I think the Blog Prompt over at Britmums is very timely. What would I advise when starting a new blog?
In the last few months, quite a few bloggers do seem to be studying their/our navels are bit and wondering why we blog, what values we should have in blogging, how we define success, what networks we should participate in and how we should communicate with other bloggers.
I started my blog when my late mum told me to keep a diary. She said I had always wanted to write and keeping a diary would give me a focus. I started “How to laugh in the face of it all” in early 2009 as a bit of New Year’s Resolution to start doing things that I enjoyed. The title came because I really did feel overwhelmed with juggling it all and wanted to lighten up a bit.
That all went a bit awry when my mum announced that she was terminally ill with cancer. The blog became therapeutic, a way for me to deal with strong emotions. Mum passed away 2 years ago and partly to mark her anniversary and a new phase in my life, I have started blogging here at Kate on Thin Ice. With all 3 children in school now, it is time for a little personal and professional revival. Starting this new blog is a commitment to myself to make things change.
I love my title inspired like most of my creativity by stuff I see on the telly. I like the idea of me gliding but reckon for the minute there might be the odd wobble or bump along the way. Hope you like the title too and who knows, there might be the odd sparkly outfit at some point.
I started my blog as a blogspot thing but would now always choose WordPress. Blogspot, in my experience, has a habit of playing up for no apparent reason. Not often, but often enough to be frustrating.
When I started blogging, all I did was write. If I could give a message to new bloggers, I would say not to worry if you don’t know all the bells and whistles bits of blogging. If your writing is good enough, people will read you.
That leads us to another point. Think what you want from your blogging. It is great when you see your numbers of followers/subscribers go up. Ask yourself do you want a few supportive readers who engage with you via comments, twitter and more. Or do you want to crow about just how many followers you have whilst never getting a sense of who they are or what they think and feel. For me, what matters most is when someone offers support or even more, when someone says I have helped them in some way. Blogging brought the revelation that mums/women/people who struggle a bit or even a lot are quite common. That means there is huge scope to develop communities of friends in cyberspace and perhaps even in the flesh.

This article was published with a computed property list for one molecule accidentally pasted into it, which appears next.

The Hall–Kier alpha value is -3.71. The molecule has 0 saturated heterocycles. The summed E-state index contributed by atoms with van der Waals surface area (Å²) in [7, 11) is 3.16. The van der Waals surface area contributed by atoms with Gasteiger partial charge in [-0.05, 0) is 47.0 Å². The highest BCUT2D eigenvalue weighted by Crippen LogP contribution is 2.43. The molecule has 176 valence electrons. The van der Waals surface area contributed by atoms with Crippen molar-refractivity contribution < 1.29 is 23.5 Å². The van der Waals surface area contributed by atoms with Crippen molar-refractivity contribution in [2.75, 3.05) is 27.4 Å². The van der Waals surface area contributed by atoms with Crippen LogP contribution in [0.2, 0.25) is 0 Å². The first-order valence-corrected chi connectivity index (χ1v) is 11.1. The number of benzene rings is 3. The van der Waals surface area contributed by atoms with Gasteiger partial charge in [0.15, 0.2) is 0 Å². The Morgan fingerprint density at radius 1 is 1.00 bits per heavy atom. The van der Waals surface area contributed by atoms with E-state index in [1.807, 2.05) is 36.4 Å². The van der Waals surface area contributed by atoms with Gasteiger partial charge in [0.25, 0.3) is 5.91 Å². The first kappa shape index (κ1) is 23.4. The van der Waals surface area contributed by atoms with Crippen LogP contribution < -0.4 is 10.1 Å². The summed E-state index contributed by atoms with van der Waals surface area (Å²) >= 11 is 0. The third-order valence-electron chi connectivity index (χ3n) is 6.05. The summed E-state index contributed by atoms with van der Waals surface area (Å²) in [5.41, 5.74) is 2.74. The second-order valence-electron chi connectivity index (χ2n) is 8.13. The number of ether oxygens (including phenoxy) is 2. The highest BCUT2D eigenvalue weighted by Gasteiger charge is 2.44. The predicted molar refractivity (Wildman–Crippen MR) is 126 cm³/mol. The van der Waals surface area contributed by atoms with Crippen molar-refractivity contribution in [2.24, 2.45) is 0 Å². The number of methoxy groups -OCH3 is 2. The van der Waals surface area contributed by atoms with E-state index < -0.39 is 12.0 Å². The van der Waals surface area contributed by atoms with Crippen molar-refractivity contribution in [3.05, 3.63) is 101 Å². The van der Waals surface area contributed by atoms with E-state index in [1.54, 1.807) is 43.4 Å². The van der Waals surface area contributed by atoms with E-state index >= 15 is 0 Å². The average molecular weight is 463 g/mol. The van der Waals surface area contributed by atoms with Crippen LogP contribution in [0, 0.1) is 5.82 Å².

The other thing I did not know about when I started blogging was the existence of blogger networks like Britmums. I found them by asking on Twitter whether anybody knew of any. I used networking to good effect in my career and it is great in the blogging world. Therer are other networks but Britmums remains a constant source of support, ideas and information. There are even blogger events and conferences that I knew nothing about. I bottled it this year but next year will be different.
Last year, I was nominated for a blogging award. I am not one of the top bloggers in the rankings and have no awards. Does that make me a bad blogger? Not a bit of it or if it does, I am a happily deluded blogger. Should I try and appeal more to the masses or the award-givers? After much thought, I don’t think that is a game I want to play. It has taken a long time for me to develop the confidence to be me in life so no offence intended but please either take me or leave me and the same with my blog. My blog is my friend, my sanctuary and a place where I can luxuriate in being myself. I think there is a danger of getting sucked into the award and statistic chasing game especially for those mums who are feeling a bit down on themselves or missing the cut and thrust of the workplace.
Eventually, like many bloggers, a public relations company offered me a sample to review. It was a talking hamster of all things. That seemed to open the floodgates to lots of other offers for product review. I enjoy receiving samples and reviewing products. It is a bit of fun and a different way of writing. However, it is easy to let your personal blogging suffer at the hands of product reviews. I have a balance I am happy with now but that took a bit of working out.
If I was to start my blog again, I would absolutely stick with my policy of being open and honest, warts and all. I warn family and friends that if they read it, they might not like what they read or hear about my feelings. I find that very liberating. I would network earlier not so much for the advice (although that is fabulous) but for the connection with other women and mums. I would join in blog hops as often as possible not for statistics but to get to know circles of blogger friends (waving furiously particularly at the Reasons to be Cheerful smilers and the Magpie Monday crew). I would also include photography which I did not do for many months because I did not know how to upload photographs.
Fundamentally, blogging is a journey. As in life, it takes unexpected twists and turns. Some of those are pleasant, some of them less so. So if blogs are not perfect from the start, it does not really matter at all. If nobody reads your blog but you enjoy writing it, that is fine too I think.
In conclusion, blogging did indeed enable me to laugh in the face of it all and has given me the confidence to stand up on thin ice and declare that I will get my groove back. Watch this space ..
Love from the Striking Mum x
Originally posted 2011-09-12 10:11:44.